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Impersonation Scams

These types of scams are nasty, since they look so legitimate. They legitimate names, spoof real email addresses, and sometimes copy real email templates. Even worse, they are showing up more often. Therefore, it is doubly important to learn how to recognize them and know where to report them.

Blackboard Scam Email
This scam email is impersonating Blackboard and attempting to trick users into signing into their false Drexel Learn site. Note the odd syntax.
Blackboard Scam Email
This scam email informs you that you have new messages in Drexel Learn, in an attempt to get you to click their link and give them your sign-in credentials.
Link Scam Email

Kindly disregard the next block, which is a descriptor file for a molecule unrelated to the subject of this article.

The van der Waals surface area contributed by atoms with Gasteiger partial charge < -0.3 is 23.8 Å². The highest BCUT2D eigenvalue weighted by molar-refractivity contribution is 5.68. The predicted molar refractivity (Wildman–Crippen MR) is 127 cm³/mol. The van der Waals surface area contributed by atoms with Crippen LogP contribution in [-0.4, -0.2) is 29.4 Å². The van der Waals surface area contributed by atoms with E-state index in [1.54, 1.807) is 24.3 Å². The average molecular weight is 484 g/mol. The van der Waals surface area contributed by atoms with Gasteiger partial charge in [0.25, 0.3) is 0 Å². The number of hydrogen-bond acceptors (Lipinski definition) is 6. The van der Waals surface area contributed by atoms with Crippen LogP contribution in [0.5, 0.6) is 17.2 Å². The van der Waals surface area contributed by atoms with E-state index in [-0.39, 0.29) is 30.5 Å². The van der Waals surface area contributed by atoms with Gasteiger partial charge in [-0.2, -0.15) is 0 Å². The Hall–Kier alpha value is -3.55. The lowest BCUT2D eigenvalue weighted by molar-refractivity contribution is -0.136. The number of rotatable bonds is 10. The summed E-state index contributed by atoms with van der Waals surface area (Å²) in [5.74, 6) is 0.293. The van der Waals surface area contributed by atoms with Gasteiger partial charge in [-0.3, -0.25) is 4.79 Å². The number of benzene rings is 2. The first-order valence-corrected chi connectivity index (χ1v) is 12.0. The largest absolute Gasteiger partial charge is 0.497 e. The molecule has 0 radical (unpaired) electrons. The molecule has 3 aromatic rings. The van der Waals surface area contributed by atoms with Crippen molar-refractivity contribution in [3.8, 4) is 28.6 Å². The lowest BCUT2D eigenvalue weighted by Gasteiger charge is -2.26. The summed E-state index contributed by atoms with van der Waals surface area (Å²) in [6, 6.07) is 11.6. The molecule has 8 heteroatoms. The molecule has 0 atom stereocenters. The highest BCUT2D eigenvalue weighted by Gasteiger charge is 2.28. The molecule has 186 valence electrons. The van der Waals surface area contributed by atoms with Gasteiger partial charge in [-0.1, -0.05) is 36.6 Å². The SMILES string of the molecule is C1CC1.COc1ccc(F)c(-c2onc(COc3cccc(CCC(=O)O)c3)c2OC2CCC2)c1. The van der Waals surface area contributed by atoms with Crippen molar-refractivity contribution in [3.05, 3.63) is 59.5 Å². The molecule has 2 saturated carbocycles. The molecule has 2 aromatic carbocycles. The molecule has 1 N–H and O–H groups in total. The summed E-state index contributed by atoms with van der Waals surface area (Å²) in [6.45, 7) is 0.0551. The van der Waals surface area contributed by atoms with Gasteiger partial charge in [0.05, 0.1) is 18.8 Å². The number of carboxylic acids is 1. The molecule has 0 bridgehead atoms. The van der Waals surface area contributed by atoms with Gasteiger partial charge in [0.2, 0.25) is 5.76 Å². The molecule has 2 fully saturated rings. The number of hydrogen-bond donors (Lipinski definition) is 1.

This message was "spoofed" or possibly sent from a hacked account.
Payroll Scam Email
This email looks like it came from the College of Medicine. But hover over (DON'T CLICK!) the link and you will see the very non-Drexel place it goes.
Drexel Bursar Email Scam
This scam wants you to sign in via their link so they can steal your credentials. Hover (don't click) over the link, and you'll see where it really goes: some non-Drexel "offshore" domain. Not at all legitimate.
Apple Account Update Email Scam
This scam steals Apple's template for a notification message that, at first glance, looks real. However, hover over the link (DON'T CLICK) to see the non-Apple place it goes.
Satisfaction Survey Phishing Scam
A clever impersonation scam of a VP at Drexel. The survey link goes to a phishing site, and is completely unaffiliated with Drexel.
Office 365 Scam Email
This scam looks legit with the logo and timing of distribution around our actual migration to Office 365. Closer inspections shows poor writing, and lack of Drexel template and approval, and non-Drexel hyperlink and "From" address.